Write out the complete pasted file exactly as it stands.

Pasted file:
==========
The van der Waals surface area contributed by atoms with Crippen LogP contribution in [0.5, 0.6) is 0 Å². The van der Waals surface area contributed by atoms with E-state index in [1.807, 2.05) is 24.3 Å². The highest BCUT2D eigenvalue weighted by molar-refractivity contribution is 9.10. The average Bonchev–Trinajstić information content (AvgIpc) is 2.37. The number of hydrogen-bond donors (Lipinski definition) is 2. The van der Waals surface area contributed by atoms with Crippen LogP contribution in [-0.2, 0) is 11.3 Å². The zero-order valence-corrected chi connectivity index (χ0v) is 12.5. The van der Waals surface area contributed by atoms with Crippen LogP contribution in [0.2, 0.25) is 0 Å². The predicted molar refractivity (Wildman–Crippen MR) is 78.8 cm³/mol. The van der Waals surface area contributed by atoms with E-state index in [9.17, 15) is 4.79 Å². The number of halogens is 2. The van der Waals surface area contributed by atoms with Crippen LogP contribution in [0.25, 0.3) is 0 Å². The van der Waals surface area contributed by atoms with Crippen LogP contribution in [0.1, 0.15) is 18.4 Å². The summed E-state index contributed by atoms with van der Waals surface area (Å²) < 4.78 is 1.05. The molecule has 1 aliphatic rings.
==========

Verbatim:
The van der Waals surface area contributed by atoms with Crippen LogP contribution in [0.5, 0.6) is 0 Å². The van der Waals surface area contributed by atoms with E-state index in [1.807, 2.05) is 24.3 Å². The highest BCUT2D eigenvalue weighted by molar-refractivity contribution is 9.10. The average Bonchev–Trinajstić information content (AvgIpc) is 2.37. The number of hydrogen-bond donors (Lipinski definition) is 2. The van der Waals surface area contributed by atoms with Crippen LogP contribution in [-0.2, 0) is 11.3 Å². The zero-order valence-corrected chi connectivity index (χ0v) is 12.5. The van der Waals surface area contributed by atoms with Crippen LogP contribution in [0.2, 0.25) is 0 Å². The predicted molar refractivity (Wildman–Crippen MR) is 78.8 cm³/mol. The van der Waals surface area contributed by atoms with E-state index in [9.17, 15) is 4.79 Å². The number of halogens is 2. The van der Waals surface area contributed by atoms with Crippen LogP contribution in [0.25, 0.3) is 0 Å². The van der Waals surface area contributed by atoms with Crippen LogP contribution in [0.1, 0.15) is 18.4 Å². The summed E-state index contributed by atoms with van der Waals surface area (Å²) < 4.78 is 1.05. The molecule has 1 aliphatic rings.